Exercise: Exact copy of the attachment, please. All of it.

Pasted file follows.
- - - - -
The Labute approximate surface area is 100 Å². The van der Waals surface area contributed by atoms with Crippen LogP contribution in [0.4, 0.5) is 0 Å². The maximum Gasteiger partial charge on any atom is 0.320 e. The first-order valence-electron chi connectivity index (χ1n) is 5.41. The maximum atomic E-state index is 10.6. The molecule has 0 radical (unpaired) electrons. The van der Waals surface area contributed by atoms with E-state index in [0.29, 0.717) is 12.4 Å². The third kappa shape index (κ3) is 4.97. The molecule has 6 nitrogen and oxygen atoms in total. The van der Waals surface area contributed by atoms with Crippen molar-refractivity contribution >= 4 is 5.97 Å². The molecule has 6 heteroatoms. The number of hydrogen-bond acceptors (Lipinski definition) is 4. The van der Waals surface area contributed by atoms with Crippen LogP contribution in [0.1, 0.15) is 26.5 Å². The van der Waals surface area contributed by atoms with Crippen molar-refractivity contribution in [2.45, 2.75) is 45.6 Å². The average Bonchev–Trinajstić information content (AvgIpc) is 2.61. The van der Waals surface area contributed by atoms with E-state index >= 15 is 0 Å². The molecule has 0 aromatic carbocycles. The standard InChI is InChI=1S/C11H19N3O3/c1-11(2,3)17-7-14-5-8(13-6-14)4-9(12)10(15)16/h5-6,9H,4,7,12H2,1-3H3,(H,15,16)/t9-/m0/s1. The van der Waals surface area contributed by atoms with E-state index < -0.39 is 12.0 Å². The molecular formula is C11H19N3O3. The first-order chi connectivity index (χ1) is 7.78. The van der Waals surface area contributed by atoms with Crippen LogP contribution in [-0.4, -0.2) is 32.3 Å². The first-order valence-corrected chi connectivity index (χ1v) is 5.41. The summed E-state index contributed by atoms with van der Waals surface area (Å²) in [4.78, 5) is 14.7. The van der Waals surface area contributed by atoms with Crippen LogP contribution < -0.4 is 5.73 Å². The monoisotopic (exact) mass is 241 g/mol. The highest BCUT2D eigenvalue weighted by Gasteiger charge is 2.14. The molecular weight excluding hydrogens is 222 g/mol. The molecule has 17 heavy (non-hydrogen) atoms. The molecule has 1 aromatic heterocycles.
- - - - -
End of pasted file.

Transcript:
The Labute approximate surface area is 100 Å². The van der Waals surface area contributed by atoms with Crippen LogP contribution in [0.4, 0.5) is 0 Å². The maximum Gasteiger partial charge on any atom is 0.320 e. The first-order valence-electron chi connectivity index (χ1n) is 5.41. The maximum atomic E-state index is 10.6. The molecule has 0 radical (unpaired) electrons. The van der Waals surface area contributed by atoms with E-state index in [0.29, 0.717) is 12.4 Å². The third kappa shape index (κ3) is 4.97. The molecule has 6 nitrogen and oxygen atoms in total. The van der Waals surface area contributed by atoms with Crippen molar-refractivity contribution >= 4 is 5.97 Å². The molecule has 6 heteroatoms. The number of hydrogen-bond acceptors (Lipinski definition) is 4. The van der Waals surface area contributed by atoms with Crippen LogP contribution in [0.1, 0.15) is 26.5 Å². The van der Waals surface area contributed by atoms with Crippen molar-refractivity contribution in [2.45, 2.75) is 45.6 Å². The average Bonchev–Trinajstić information content (AvgIpc) is 2.61. The van der Waals surface area contributed by atoms with E-state index >= 15 is 0 Å². The molecule has 0 aromatic carbocycles. The standard InChI is InChI=1S/C11H19N3O3/c1-11(2,3)17-7-14-5-8(13-6-14)4-9(12)10(15)16/h5-6,9H,4,7,12H2,1-3H3,(H,15,16)/t9-/m0/s1. The van der Waals surface area contributed by atoms with E-state index < -0.39 is 12.0 Å². The molecular formula is C11H19N3O3. The first-order chi connectivity index (χ1) is 7.78. The van der Waals surface area contributed by atoms with Crippen LogP contribution in [-0.4, -0.2) is 32.3 Å². The first-order valence-corrected chi connectivity index (χ1v) is 5.41. The summed E-state index contributed by atoms with van der Waals surface area (Å²) in [4.78, 5) is 14.7. The van der Waals surface area contributed by atoms with Crippen LogP contribution < -0.4 is 5.73 Å². The monoisotopic (exact) mass is 241 g/mol. The highest BCUT2D eigenvalue weighted by Gasteiger charge is 2.14. The molecular weight excluding hydrogens is 222 g/mol. The molecule has 17 heavy (non-hydrogen) atoms. The molecule has 1 aromatic heterocycles.